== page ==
Is your landscape ready for a hurricane?
Hurricane preparedness is by far the most important part of personal safety during the hurricane season, but as a land care professional my thoughts always return to the landscape. I don’t know of any official statistics concerning costs associated with landscape damages, but based on my experience with response to natural disasters, I can assure you damages can be extensive and costly.
Here are some tips I hope you will find helpful not only for the hurricane season, but in general. Please share and discuss these tips with family, friends and/or neighbors to better prepare for, and prevent property damage.
Before the storm
- Anchor newly planted trees (within the last year) with appropriate tree support systems
- Preventatively pruning dead wood and weak crotches from existing trees minimizes risk of property damage
- Harvest fruits and vegetables before a storm and keep in containers to prevent contamination from floodwaters
- Secure/Store all outdoor garden fixtures and lawn or garden equipment as you would for winter
- Clear gutters, downspouts, drainage pipes and basins of debris to allow for excess water flow from the heavy rain
- Shut down irrigation systems and turn off the water supply to prevent possible added flooding due to broken heads and lines
- Prune trees with dense canopies to prevent a “sail effect” and possible uprooting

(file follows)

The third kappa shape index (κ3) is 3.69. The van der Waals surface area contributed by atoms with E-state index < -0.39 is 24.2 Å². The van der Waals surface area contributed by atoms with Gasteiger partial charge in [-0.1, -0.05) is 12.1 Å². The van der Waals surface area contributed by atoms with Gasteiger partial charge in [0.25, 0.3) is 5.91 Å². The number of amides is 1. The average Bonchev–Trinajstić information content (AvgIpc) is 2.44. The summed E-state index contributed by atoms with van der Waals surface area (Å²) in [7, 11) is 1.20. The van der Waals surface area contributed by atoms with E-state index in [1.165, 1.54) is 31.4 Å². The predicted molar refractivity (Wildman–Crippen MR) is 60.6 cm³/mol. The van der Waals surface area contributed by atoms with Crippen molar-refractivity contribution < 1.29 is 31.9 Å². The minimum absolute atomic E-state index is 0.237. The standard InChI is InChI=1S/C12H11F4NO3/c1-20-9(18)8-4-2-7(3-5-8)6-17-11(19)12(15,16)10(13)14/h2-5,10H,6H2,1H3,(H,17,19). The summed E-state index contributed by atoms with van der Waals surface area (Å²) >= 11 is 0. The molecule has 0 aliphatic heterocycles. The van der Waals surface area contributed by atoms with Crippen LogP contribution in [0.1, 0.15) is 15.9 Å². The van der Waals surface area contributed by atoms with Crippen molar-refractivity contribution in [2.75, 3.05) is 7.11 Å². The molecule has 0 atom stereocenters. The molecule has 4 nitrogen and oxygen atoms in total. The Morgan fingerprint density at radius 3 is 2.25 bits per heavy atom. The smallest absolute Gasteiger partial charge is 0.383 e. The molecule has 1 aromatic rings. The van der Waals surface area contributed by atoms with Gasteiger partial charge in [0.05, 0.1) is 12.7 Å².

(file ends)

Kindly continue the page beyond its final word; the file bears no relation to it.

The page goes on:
- Contact your land care professional for assistance in preparing your landscape for hurricane season and/or pending storm-events
- Contact your insurance agent before the storm to determine what damage is, and is not, covered by your policy
- Have large trees that are financially difficult to replace appraised and insured
- Take pictures of your landscape before and after storm-events to help expedite claims
- Keep accurate records of landscape appraisals and losses for insurance, legal, and income tax purposes.
During the storm
- DO NOT park vehicles beneath trees
- DO NOT go outside unless directed by officials.
After the storm
- Be aware of coastal and hillside erosion
- Be aware of downed power lines and foreign material in the yard
- Leave partially downed trees and hanging limbs for trained professionals to manage
- DO NOT use fresh or garden food that has come across floodwaters
- Use agriculture grade gypsum to help counteract the effects of salt spray on lawns and gardens
- Have well water re-tested for potability and usage on lawns and gardens.
Insurance coverage for downed trees can vary depending on the insurance company. A basic home policy generally provides limited tree removal coverage up to $500 if trees fall on covered property. Some insurance companies provide slightly higher amounts and may cover tree removal when a covered building is not involved when you purchase a special endorsement to your policy. Tree removal coverage is subject to your policy deductible.